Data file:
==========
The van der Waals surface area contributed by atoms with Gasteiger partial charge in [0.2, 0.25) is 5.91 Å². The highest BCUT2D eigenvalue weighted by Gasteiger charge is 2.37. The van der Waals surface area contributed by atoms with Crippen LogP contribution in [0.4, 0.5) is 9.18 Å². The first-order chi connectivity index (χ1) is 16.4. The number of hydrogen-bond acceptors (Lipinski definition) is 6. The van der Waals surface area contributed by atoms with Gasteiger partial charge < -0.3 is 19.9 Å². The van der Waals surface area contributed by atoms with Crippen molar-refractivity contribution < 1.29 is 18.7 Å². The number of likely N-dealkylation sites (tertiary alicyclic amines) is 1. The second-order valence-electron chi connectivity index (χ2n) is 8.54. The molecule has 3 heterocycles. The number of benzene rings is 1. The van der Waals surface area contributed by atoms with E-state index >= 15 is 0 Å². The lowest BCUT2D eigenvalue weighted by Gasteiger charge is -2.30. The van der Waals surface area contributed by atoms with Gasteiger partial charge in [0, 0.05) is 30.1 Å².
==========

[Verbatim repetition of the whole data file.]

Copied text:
The van der Waals surface area contributed by atoms with Gasteiger partial charge in [0.2, 0.25) is 5.91 Å². The highest BCUT2D eigenvalue weighted by Gasteiger charge is 2.37. The van der Waals surface area contributed by atoms with Crippen LogP contribution in [0.4, 0.5) is 9.18 Å². The first-order chi connectivity index (χ1) is 16.4. The number of hydrogen-bond acceptors (Lipinski definition) is 6. The van der Waals surface area contributed by atoms with Gasteiger partial charge < -0.3 is 19.9 Å². The van der Waals surface area contributed by atoms with Crippen molar-refractivity contribution < 1.29 is 18.7 Å². The number of likely N-dealkylation sites (tertiary alicyclic amines) is 1. The second-order valence-electron chi connectivity index (χ2n) is 8.54. The molecule has 3 heterocycles. The number of benzene rings is 1. The van der Waals surface area contributed by atoms with E-state index >= 15 is 0 Å². The lowest BCUT2D eigenvalue weighted by Gasteiger charge is -2.30. The van der Waals surface area contributed by atoms with Gasteiger partial charge in [0, 0.05) is 30.1 Å².